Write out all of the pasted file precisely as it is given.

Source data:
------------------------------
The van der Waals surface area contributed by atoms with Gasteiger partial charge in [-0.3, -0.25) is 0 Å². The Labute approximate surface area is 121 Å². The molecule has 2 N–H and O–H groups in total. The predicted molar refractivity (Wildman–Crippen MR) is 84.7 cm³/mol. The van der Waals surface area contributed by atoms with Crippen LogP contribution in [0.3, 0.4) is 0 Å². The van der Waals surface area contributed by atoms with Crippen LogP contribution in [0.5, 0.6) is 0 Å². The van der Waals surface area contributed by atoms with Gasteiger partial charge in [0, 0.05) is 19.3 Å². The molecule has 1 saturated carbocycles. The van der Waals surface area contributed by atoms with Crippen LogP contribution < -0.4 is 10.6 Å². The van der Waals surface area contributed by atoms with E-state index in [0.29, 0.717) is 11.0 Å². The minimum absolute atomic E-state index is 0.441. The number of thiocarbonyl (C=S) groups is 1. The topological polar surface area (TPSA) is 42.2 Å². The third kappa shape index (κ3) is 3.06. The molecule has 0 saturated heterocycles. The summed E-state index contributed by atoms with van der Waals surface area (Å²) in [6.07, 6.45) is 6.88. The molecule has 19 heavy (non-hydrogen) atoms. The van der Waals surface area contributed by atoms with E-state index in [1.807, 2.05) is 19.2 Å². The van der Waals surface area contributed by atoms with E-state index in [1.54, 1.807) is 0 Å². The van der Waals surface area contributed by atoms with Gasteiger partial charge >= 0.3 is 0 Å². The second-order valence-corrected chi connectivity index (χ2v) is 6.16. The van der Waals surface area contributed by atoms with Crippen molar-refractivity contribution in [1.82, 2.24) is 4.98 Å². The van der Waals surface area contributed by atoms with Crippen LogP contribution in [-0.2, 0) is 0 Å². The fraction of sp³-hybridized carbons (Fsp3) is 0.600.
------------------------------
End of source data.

The van der Waals surface area contributed by atoms with Gasteiger partial charge in [-0.3, -0.25) is 0 Å². The Labute approximate surface area is 121 Å². The molecule has 2 N–H and O–H groups in total. The predicted molar refractivity (Wildman–Crippen MR) is 84.7 cm³/mol. The van der Waals surface area contributed by atoms with Crippen LogP contribution in [0.3, 0.4) is 0 Å². The van der Waals surface area contributed by atoms with Crippen LogP contribution in [0.5, 0.6) is 0 Å². The van der Waals surface area contributed by atoms with Gasteiger partial charge in [0, 0.05) is 19.3 Å². The molecule has 1 saturated carbocycles. The van der Waals surface area contributed by atoms with Crippen LogP contribution < -0.4 is 10.6 Å². The van der Waals surface area contributed by atoms with E-state index in [0.29, 0.717) is 11.0 Å². The minimum absolute atomic E-state index is 0.441. The number of thiocarbonyl (C=S) groups is 1. The topological polar surface area (TPSA) is 42.2 Å². The third kappa shape index (κ3) is 3.06. The molecule has 0 saturated heterocycles. The summed E-state index contributed by atoms with van der Waals surface area (Å²) in [6.07, 6.45) is 6.88. The molecule has 19 heavy (non-hydrogen) atoms. The van der Waals surface area contributed by atoms with E-state index in [1.807, 2.05) is 19.2 Å². The van der Waals surface area contributed by atoms with E-state index in [1.54, 1.807) is 0 Å². The van der Waals surface area contributed by atoms with Gasteiger partial charge >= 0.3 is 0 Å². The second-order valence-corrected chi connectivity index (χ2v) is 6.16. The van der Waals surface area contributed by atoms with Crippen molar-refractivity contribution in [1.82, 2.24) is 4.98 Å². The van der Waals surface area contributed by atoms with Crippen LogP contribution in [-0.2, 0) is 0 Å². The fraction of sp³-hybridized carbons (Fsp3) is 0.600.